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Crazy Night in an Writer’s Home

New Home for a Writer

We bought our home in August 2013, and while it’s not perfect, we are the second owners of a house built in 1964. We settled in and watched as the surrounding neighborhood slowly turned into a hot real estate market. In the dead of winter, I am serenaded by a sizable hoot owl from the greenbelt that runs long our entire backyard. It’s a beautiful sound, and I dare anyone to complain or do anything to deter it. This was the house I wanted to help me achieve my lifelong dream of being a writer.

All Writers need a Writing Cave

Chickadee

Black-capped Chickadee
Image by Amazing via Adobe

My office is a writer’s dream. A place I can work on my stories and blogs with all the stuff I need within arm’s reach. Sometimes I spend hours ‘in the zone.’ My cave allows me to putter with my plants and books while deep in thought. It has the added benefit of being a hideaway from my teenagers.  

Unlike most caves, through a sliding glass door, I have a spectacular view of the backyard which slopes down into the gully of a city-owned greenbelt. It’s a beautiful view that has, on several occasions, helped me set different story elements that you have read or will read in the future.

In the past year, I have slowly been adding and subtracting different bird feeders, finding the right ones to attract the various birds that the Pacific Northwest has to offer. I have watched as the winter has given way to spring, and I now see beautiful baby Chestnut-Backed Chickadees.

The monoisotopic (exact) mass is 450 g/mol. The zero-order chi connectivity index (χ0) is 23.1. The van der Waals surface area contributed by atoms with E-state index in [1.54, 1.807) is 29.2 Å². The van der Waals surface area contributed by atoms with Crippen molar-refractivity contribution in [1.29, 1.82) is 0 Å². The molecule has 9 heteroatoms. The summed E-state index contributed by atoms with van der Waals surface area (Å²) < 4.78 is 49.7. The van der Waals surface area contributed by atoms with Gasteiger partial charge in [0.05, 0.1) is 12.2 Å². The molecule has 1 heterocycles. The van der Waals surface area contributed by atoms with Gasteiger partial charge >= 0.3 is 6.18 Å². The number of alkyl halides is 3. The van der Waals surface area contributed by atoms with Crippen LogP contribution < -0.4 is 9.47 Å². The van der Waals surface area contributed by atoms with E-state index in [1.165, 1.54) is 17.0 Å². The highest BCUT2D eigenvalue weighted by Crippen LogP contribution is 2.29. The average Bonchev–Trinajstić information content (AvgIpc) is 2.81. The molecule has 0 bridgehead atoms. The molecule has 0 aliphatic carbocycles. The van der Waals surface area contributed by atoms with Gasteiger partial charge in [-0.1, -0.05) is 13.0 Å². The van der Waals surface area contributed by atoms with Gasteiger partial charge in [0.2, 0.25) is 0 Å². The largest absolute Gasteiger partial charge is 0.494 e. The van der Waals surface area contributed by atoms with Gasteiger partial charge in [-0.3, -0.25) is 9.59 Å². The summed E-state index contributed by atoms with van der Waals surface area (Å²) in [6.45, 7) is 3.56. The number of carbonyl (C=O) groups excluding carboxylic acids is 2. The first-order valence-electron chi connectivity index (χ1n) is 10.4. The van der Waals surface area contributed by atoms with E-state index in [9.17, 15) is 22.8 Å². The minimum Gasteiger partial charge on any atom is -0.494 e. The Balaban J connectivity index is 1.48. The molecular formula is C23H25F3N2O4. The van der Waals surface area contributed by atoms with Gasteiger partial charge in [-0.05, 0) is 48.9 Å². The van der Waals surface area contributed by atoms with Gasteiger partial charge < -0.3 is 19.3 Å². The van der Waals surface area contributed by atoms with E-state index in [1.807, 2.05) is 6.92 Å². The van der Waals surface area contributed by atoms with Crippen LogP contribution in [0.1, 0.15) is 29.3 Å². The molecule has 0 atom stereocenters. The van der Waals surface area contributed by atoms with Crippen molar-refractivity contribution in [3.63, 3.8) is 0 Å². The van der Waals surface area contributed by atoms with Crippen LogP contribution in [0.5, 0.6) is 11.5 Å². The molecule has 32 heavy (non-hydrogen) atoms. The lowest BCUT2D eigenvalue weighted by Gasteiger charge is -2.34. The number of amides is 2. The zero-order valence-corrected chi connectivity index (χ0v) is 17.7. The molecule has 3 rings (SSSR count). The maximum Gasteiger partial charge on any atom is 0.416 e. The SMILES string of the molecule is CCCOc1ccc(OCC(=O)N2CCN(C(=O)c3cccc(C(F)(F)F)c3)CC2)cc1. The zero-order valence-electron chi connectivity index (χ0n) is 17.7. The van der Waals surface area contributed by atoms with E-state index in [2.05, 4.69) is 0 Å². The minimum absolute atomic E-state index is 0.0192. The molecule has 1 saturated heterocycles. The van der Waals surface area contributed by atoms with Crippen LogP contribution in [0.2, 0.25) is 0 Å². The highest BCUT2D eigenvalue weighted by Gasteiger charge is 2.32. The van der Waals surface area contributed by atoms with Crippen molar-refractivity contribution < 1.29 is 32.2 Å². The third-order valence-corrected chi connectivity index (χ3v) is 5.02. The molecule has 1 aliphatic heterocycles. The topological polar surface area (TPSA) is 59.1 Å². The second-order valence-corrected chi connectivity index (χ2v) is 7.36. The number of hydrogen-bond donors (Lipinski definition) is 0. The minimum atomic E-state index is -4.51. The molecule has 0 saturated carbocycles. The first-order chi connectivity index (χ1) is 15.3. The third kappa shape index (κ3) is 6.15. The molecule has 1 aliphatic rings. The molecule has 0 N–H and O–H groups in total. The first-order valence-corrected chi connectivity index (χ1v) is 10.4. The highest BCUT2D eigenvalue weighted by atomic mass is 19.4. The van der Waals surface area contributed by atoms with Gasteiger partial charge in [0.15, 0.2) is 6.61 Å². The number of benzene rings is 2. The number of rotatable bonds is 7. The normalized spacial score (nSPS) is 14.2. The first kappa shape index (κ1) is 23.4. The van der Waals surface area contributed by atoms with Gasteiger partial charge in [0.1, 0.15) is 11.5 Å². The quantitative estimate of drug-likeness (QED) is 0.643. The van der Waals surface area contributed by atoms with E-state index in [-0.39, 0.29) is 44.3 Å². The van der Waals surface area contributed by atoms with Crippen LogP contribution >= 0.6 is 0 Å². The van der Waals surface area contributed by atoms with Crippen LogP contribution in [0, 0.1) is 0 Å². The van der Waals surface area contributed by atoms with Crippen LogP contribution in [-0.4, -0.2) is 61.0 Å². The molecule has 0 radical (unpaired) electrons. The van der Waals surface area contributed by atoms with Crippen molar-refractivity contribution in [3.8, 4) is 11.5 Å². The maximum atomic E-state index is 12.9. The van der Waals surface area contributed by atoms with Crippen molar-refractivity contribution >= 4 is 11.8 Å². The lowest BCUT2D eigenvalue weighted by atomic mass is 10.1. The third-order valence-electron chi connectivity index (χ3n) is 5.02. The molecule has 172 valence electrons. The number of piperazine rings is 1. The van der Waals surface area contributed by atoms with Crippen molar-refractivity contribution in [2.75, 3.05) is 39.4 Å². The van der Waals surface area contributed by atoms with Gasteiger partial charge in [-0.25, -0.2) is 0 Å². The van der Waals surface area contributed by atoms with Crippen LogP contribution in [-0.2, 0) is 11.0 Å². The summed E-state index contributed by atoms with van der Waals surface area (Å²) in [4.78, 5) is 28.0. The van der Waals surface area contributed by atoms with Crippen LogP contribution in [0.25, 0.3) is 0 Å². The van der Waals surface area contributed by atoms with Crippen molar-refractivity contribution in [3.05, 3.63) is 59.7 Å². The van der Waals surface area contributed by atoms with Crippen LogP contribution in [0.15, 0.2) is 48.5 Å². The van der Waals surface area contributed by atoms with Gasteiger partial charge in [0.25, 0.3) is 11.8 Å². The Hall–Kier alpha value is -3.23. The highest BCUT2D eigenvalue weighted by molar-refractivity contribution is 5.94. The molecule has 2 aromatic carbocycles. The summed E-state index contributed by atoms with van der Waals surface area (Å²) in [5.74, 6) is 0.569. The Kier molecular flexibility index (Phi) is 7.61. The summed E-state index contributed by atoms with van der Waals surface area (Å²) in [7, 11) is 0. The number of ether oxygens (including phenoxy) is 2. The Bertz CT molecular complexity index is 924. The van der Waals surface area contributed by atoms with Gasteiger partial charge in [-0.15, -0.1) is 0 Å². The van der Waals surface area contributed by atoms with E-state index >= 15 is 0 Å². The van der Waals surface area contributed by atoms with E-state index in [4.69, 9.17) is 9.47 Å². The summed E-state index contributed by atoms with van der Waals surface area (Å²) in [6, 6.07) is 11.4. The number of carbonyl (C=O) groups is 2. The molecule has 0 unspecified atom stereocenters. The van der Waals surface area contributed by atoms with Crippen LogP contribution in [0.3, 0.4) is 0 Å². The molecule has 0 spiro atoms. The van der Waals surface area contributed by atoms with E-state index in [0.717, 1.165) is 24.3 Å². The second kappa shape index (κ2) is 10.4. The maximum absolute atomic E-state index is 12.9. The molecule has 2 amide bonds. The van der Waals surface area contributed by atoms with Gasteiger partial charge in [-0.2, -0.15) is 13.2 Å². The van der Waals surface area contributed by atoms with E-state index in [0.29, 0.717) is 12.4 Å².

Fat Furry Attackers

racoon, rocket

Fat Furry Attacker

My feeders were raided by squirrels! The squirrels received their own feeder on the very edge of the upper deck. The chickadees found their plates full again, and the squirrels were happy. Along with my chickadees, robins, and other small birds, I have the pleasure to watch as four Stellar Jays come to enjoy my backyard, all at once, almost every day.

My next problem became the raccoon family! They decided the squirrel feeders made for a good dinner. Based on the size of the raccoon, he had been sneaking food for a while. Within hours everything came down and the poles were smeared with vaseline until I could find pole baffles. I did get a wildlife block and put it fifty feet away from the sliding glass door. Closer to the woods, as a way to lure the furry wildlife away and keep nature happy in different areas of my yard.

My Daily Entertainment

Stellar Jay
Image by aphoto7you via Adobe

My neighbor’s two cats, Cooper and Burr, consider my backyard their playground, the last stop before they scale their own fence to go to their home. Daily, I watch as they start their slow, calculated moves across the yard, making it right under the bushes under the bird feeders. I’m always ready to tap on the glass in a split-second if needed. Then with a rush of energy, they launch themselves, causing the flock to disperse in every direction.

They never catch a bird, but it’s cute to watch them try. It’s even more fun watching the Stellar Jays sitting high up and squawking in obvious displeasure and swoop over the felines’  heads as they try making it over the fence to their own safety. My neighbor says Cooper and Burr become the prey as the Stellar Jays now take turns dive-bombing the cats as they relax on the deck after a day of being out.

 

The Truth about the Big City